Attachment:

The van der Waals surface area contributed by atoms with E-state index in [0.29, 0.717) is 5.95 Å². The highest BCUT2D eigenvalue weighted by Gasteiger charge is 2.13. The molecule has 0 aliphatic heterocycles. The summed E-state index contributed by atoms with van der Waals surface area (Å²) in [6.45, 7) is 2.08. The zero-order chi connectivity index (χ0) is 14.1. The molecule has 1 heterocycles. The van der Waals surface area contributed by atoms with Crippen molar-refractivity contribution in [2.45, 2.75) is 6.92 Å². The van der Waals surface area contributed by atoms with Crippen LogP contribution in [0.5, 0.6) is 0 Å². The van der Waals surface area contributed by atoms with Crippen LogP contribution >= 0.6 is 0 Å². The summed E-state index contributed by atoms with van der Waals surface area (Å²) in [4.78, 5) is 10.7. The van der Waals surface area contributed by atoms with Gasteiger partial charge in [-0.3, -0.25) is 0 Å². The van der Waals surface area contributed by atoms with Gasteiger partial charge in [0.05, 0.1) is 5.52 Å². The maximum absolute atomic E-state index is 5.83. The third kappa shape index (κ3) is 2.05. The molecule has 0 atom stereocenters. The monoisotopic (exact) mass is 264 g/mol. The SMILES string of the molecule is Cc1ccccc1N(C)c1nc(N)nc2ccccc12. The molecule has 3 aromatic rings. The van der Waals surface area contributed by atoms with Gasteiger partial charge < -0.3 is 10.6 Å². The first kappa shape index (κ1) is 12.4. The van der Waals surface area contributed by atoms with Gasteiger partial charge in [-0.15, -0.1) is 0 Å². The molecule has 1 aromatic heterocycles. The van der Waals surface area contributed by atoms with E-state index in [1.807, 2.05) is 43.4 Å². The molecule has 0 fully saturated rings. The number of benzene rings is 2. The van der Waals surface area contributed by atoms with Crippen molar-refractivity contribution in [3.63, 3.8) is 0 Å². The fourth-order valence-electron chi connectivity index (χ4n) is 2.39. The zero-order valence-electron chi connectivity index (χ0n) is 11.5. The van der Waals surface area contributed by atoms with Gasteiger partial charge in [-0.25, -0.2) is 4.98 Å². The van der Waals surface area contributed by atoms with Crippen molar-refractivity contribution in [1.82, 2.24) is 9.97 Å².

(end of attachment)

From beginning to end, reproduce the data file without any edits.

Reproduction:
The van der Waals surface area contributed by atoms with E-state index in [0.29, 0.717) is 5.95 Å². The highest BCUT2D eigenvalue weighted by Gasteiger charge is 2.13. The molecule has 0 aliphatic heterocycles. The summed E-state index contributed by atoms with van der Waals surface area (Å²) in [6.45, 7) is 2.08. The zero-order chi connectivity index (χ0) is 14.1. The molecule has 1 heterocycles. The van der Waals surface area contributed by atoms with Crippen molar-refractivity contribution in [2.45, 2.75) is 6.92 Å². The van der Waals surface area contributed by atoms with Crippen LogP contribution in [0.5, 0.6) is 0 Å². The van der Waals surface area contributed by atoms with Crippen LogP contribution >= 0.6 is 0 Å². The summed E-state index contributed by atoms with van der Waals surface area (Å²) in [4.78, 5) is 10.7. The van der Waals surface area contributed by atoms with Gasteiger partial charge in [-0.3, -0.25) is 0 Å². The van der Waals surface area contributed by atoms with Gasteiger partial charge in [0.05, 0.1) is 5.52 Å². The maximum absolute atomic E-state index is 5.83. The third kappa shape index (κ3) is 2.05. The molecule has 0 atom stereocenters. The monoisotopic (exact) mass is 264 g/mol. The SMILES string of the molecule is Cc1ccccc1N(C)c1nc(N)nc2ccccc12. The molecule has 3 aromatic rings. The van der Waals surface area contributed by atoms with Gasteiger partial charge < -0.3 is 10.6 Å². The first kappa shape index (κ1) is 12.4. The van der Waals surface area contributed by atoms with Gasteiger partial charge in [-0.15, -0.1) is 0 Å². The molecule has 1 aromatic heterocycles. The van der Waals surface area contributed by atoms with E-state index in [1.807, 2.05) is 43.4 Å². The molecule has 0 fully saturated rings. The number of benzene rings is 2. The van der Waals surface area contributed by atoms with Crippen molar-refractivity contribution in [3.63, 3.8) is 0 Å². The fourth-order valence-electron chi connectivity index (χ4n) is 2.39. The zero-order valence-electron chi connectivity index (χ0n) is 11.5. The van der Waals surface area contributed by atoms with Gasteiger partial charge in [-0.25, -0.2) is 4.98 Å². The van der Waals surface area contributed by atoms with Crippen molar-refractivity contribution in [1.82, 2.24) is 9.97 Å².